Franklin said that he does not have a set message for recruits regarding his
future with the program, but that he will address it with any who ask.
"I will get into more detail with those guys," Franklin said. "We have a
personal relationship with those kids and we will get into detail with them."
Ferguson said that he hasn't asked the coach his intention but made it clear
that if Franklin wasn't part of the program it may change his status as well.
"I hope he stays and I am pretty sure he will," Ferguson said. "If he leaves
before signing day, though, I will probably look around to see if there is a
better place for me."
Landon Stokes, a three-star defensive end from Orlando (Fla.) Lake
Highland, said that his relationship with Franklin was a major reason for his
commitment as well but, unlike Ferguson, he plans to stay the course regardless
of Franklin's status.
"Coach Franklin is a great coach. I want to play for him and I think he will
stay," Stokes said. "But it is about the whole package for me and I am anchored
down right now."
If Franklin were to leave, the Commodores' commit list would become a list of
targets for poaching programs. Four-star quarterback
Johnathon McCrary and three-star running back Johnathan Ford figure to
receive the most attention.
Duke, on the other hand, may be in a better place to keep its class together.
Brian McLawhorn covers the team for
DevilsIllustrated.com and he thinks that the philosophy on Tobacco Road is
different than in Nashville.
"The unique thing is that I don't think Cutcliffe is the main guy in any of the
recruiting," McLawhorn said. "It is a family-style recruiting approach and not
just one coach being a driving force. I think that aspect will keep a lot of the
kids here, but if he took the staff with him it could fall apart."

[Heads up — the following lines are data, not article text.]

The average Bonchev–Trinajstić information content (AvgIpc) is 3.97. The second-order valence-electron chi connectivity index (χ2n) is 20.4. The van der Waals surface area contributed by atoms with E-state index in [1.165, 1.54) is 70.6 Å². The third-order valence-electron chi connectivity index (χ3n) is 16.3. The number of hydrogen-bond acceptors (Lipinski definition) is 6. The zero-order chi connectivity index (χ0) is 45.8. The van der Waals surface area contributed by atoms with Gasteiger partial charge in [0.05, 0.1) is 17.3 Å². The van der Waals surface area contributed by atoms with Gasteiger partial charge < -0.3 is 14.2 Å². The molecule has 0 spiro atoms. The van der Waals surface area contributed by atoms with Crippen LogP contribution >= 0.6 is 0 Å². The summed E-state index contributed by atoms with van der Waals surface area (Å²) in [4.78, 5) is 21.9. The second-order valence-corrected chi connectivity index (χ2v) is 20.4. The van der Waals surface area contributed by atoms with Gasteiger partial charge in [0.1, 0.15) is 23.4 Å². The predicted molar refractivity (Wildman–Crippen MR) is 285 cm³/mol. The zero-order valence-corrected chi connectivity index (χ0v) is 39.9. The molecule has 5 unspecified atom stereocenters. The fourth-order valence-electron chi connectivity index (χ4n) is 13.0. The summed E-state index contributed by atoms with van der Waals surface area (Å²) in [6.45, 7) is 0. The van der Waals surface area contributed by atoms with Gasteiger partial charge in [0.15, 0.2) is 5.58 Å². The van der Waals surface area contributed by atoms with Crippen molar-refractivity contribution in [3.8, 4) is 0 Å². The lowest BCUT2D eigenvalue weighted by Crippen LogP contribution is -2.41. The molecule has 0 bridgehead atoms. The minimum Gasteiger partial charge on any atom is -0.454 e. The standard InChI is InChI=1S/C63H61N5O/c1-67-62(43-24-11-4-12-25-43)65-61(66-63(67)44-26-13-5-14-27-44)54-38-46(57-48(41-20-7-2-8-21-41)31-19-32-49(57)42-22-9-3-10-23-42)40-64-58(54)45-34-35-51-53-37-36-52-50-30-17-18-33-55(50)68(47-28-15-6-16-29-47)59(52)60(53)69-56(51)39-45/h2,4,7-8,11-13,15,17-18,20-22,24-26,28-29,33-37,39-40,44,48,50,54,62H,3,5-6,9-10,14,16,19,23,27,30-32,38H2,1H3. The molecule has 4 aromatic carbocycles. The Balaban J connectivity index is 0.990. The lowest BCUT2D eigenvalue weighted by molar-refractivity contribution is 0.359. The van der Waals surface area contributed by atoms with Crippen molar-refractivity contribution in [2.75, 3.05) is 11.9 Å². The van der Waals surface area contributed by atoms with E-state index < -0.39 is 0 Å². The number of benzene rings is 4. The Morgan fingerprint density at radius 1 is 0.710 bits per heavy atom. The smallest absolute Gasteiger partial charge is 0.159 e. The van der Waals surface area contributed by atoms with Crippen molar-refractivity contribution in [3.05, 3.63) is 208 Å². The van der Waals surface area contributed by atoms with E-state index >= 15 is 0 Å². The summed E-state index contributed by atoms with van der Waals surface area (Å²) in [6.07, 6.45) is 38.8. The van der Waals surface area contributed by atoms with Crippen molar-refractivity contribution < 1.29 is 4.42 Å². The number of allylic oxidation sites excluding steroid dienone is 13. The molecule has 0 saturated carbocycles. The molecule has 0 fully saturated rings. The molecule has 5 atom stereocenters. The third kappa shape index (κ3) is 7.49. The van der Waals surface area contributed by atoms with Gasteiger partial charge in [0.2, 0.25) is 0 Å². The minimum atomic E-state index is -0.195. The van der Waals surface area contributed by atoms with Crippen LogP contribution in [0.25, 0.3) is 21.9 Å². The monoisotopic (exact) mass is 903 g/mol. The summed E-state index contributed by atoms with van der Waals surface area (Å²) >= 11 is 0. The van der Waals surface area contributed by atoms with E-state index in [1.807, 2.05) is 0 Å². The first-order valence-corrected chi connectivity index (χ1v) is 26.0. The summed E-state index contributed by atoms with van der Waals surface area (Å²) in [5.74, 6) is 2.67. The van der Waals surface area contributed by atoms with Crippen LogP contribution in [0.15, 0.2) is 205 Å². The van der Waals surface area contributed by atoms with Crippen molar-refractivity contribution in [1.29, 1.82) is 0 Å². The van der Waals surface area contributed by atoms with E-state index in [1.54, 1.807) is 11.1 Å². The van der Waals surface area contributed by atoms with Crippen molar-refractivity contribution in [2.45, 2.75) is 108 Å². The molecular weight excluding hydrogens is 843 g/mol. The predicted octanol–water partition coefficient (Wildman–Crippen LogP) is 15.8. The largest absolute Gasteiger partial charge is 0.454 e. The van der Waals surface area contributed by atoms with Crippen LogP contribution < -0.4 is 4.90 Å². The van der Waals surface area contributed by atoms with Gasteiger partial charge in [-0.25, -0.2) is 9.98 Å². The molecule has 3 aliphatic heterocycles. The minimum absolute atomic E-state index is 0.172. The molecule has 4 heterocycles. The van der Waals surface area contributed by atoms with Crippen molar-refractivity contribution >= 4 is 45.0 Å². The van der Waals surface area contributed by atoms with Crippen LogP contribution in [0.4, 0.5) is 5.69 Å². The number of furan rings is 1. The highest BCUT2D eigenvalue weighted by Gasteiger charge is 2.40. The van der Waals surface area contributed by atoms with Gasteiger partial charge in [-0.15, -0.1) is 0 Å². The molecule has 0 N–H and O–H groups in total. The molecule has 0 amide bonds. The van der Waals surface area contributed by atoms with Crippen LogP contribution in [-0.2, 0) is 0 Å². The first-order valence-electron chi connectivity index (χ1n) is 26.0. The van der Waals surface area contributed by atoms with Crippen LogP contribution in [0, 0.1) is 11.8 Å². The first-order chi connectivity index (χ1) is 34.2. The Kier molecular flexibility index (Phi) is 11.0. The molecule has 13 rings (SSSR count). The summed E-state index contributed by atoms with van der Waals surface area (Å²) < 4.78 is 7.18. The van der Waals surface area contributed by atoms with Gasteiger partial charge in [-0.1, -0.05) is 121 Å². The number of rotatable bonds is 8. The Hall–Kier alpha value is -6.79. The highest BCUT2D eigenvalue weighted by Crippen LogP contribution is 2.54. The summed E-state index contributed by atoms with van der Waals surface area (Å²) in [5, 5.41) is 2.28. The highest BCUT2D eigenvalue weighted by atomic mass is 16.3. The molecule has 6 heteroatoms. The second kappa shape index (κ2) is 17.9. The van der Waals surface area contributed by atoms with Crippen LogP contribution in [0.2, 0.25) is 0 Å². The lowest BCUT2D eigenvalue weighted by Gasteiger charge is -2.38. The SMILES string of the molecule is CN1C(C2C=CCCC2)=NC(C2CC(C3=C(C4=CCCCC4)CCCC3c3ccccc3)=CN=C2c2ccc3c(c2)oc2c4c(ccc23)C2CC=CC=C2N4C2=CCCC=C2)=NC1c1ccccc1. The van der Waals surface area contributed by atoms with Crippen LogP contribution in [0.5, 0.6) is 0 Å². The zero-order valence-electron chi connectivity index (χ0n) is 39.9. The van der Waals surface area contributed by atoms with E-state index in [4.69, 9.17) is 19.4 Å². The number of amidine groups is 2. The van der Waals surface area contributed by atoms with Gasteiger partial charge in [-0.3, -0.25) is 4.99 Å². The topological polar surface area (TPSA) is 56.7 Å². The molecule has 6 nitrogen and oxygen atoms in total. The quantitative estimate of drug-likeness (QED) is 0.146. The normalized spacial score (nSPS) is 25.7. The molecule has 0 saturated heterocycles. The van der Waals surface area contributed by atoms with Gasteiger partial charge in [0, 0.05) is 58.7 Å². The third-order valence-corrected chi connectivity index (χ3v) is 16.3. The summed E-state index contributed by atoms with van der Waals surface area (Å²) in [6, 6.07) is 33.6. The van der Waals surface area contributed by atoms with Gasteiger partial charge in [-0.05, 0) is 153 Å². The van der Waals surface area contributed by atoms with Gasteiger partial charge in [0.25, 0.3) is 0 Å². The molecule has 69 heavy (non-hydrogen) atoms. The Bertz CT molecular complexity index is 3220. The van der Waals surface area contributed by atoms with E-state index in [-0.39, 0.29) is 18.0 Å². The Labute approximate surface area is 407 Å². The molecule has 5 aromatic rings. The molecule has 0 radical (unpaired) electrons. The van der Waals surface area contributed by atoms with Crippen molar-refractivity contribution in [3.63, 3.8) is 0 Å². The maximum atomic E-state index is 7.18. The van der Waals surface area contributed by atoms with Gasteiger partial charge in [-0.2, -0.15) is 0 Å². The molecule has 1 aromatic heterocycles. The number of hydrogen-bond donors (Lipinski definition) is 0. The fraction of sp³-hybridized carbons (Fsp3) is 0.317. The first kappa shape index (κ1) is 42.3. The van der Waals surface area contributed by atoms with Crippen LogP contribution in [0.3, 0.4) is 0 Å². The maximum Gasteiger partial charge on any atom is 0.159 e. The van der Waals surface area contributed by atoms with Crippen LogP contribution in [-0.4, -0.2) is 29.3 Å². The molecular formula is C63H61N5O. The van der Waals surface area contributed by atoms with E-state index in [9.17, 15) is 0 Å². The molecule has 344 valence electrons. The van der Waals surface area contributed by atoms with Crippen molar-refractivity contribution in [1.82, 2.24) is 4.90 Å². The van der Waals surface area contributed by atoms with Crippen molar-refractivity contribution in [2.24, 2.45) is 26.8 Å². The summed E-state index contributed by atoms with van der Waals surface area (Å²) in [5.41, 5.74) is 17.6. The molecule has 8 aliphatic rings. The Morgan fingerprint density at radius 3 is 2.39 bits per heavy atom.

The 16-man class for Duke is currently ranked No. 55 class in the country and is
on track to be one of the Blue Devils' highest-ranked recruiting hauls over the
last decade.
McLawhorn said that the loss of Cutcliffe would likely be noticed in the future
and that his presence has always been felt in the region whether he was at
Tennessee, Ole Miss or now at Duke.
"He has been involved with the Raleigh-Durham area for so long that he will get
the kids he wants if he goes to a place like Tennessee," McLawhorn said. "His
relationship with Peyton and Eli Manning always generates attention when they
are on campus and that plays a major role in recruiting."
What both programs are banking on is the follow-through on promises made to both
men.
Duke has upgraded its practice facility, it has extended its outdoor field from
60 to 100 yards, and it has stadium improvements in the works.
According to McLawhorn, the administration has shown Cutcliffe a commitment that
it has not shown any previous coach, Steve Spurrier included.
"Spurrier really didn't stay long enough to find out, but it was unlikely he
would have gotten what Cutciffe is getting now," McLawhorn said. "Ted Roof got nothing, I mean zero support. With what Cutcliffe has done on the field and the off-the-field stuff improving, it has students and alumni
enthusiastic for the first time."
Vanderbilt is following through with similar plans. It has renovated the
football stadium and added a new high definition Jumbotron, it made cosmetic
improvements to the McGugin Center and built a new $30 millon practice facility.
Lee thinks the administration is doing everything it can to keep Franklin
happy.
The rubber will meet the road when doing all a program can proves not to be enough to keep each man happy.
"They are paying Franklin and his assistants a good salary and making sure that
Vanderbilt is competitive with other SEC schools where it can," Lee said. "There
are things that the school simply cannot do, but it is getting its bang for the
buck. The administration is doing as much as they can afford."